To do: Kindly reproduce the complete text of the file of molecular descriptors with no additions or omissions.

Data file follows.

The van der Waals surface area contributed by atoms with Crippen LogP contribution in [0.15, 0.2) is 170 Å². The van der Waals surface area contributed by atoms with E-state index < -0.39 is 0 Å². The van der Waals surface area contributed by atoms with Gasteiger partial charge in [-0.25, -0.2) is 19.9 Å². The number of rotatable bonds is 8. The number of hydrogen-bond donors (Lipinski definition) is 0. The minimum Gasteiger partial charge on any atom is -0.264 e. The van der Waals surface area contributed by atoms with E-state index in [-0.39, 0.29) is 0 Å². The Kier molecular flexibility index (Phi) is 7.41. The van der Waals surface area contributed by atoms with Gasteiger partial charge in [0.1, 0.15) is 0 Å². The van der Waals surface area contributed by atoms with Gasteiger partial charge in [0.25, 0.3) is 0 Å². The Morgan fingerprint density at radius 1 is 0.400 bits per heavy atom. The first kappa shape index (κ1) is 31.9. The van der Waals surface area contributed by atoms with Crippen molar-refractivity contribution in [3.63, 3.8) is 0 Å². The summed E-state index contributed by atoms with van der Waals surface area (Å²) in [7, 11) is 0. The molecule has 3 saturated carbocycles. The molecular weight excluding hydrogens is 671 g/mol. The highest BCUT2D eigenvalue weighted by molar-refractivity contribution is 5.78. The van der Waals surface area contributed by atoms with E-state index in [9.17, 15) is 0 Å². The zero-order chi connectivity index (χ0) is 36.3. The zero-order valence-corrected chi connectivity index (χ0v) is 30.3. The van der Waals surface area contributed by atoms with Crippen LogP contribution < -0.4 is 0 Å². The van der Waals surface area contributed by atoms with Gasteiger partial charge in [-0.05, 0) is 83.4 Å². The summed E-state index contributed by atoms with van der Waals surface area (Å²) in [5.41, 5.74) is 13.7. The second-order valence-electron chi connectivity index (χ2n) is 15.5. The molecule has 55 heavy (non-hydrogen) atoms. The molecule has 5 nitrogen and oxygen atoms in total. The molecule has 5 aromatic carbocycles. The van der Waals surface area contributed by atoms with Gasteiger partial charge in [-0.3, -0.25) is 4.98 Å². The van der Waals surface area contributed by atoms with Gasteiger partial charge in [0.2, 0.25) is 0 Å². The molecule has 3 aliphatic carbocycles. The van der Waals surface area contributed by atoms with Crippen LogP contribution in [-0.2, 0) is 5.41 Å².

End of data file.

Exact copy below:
The van der Waals surface area contributed by atoms with Crippen LogP contribution in [0.15, 0.2) is 170 Å². The van der Waals surface area contributed by atoms with E-state index < -0.39 is 0 Å². The van der Waals surface area contributed by atoms with Gasteiger partial charge in [-0.25, -0.2) is 19.9 Å². The number of rotatable bonds is 8. The number of hydrogen-bond donors (Lipinski definition) is 0. The minimum Gasteiger partial charge on any atom is -0.264 e. The van der Waals surface area contributed by atoms with E-state index in [-0.39, 0.29) is 0 Å². The Kier molecular flexibility index (Phi) is 7.41. The van der Waals surface area contributed by atoms with Gasteiger partial charge in [0.1, 0.15) is 0 Å². The van der Waals surface area contributed by atoms with Gasteiger partial charge in [0.25, 0.3) is 0 Å². The Morgan fingerprint density at radius 1 is 0.400 bits per heavy atom. The first kappa shape index (κ1) is 31.9. The van der Waals surface area contributed by atoms with Crippen molar-refractivity contribution in [3.63, 3.8) is 0 Å². The summed E-state index contributed by atoms with van der Waals surface area (Å²) in [7, 11) is 0. The molecule has 3 saturated carbocycles. The molecular weight excluding hydrogens is 671 g/mol. The highest BCUT2D eigenvalue weighted by molar-refractivity contribution is 5.78. The van der Waals surface area contributed by atoms with E-state index in [9.17, 15) is 0 Å². The zero-order chi connectivity index (χ0) is 36.3. The zero-order valence-corrected chi connectivity index (χ0v) is 30.3. The van der Waals surface area contributed by atoms with Crippen LogP contribution < -0.4 is 0 Å². The van der Waals surface area contributed by atoms with Gasteiger partial charge in [-0.05, 0) is 83.4 Å². The summed E-state index contributed by atoms with van der Waals surface area (Å²) in [5.41, 5.74) is 13.7. The second-order valence-electron chi connectivity index (χ2n) is 15.5. The molecule has 55 heavy (non-hydrogen) atoms. The molecule has 5 nitrogen and oxygen atoms in total. The molecule has 5 aromatic carbocycles. The van der Waals surface area contributed by atoms with Gasteiger partial charge in [-0.3, -0.25) is 4.98 Å². The van der Waals surface area contributed by atoms with Gasteiger partial charge in [0.2, 0.25) is 0 Å². The molecule has 3 aliphatic carbocycles. The van der Waals surface area contributed by atoms with Crippen LogP contribution in [-0.2, 0) is 5.41 Å².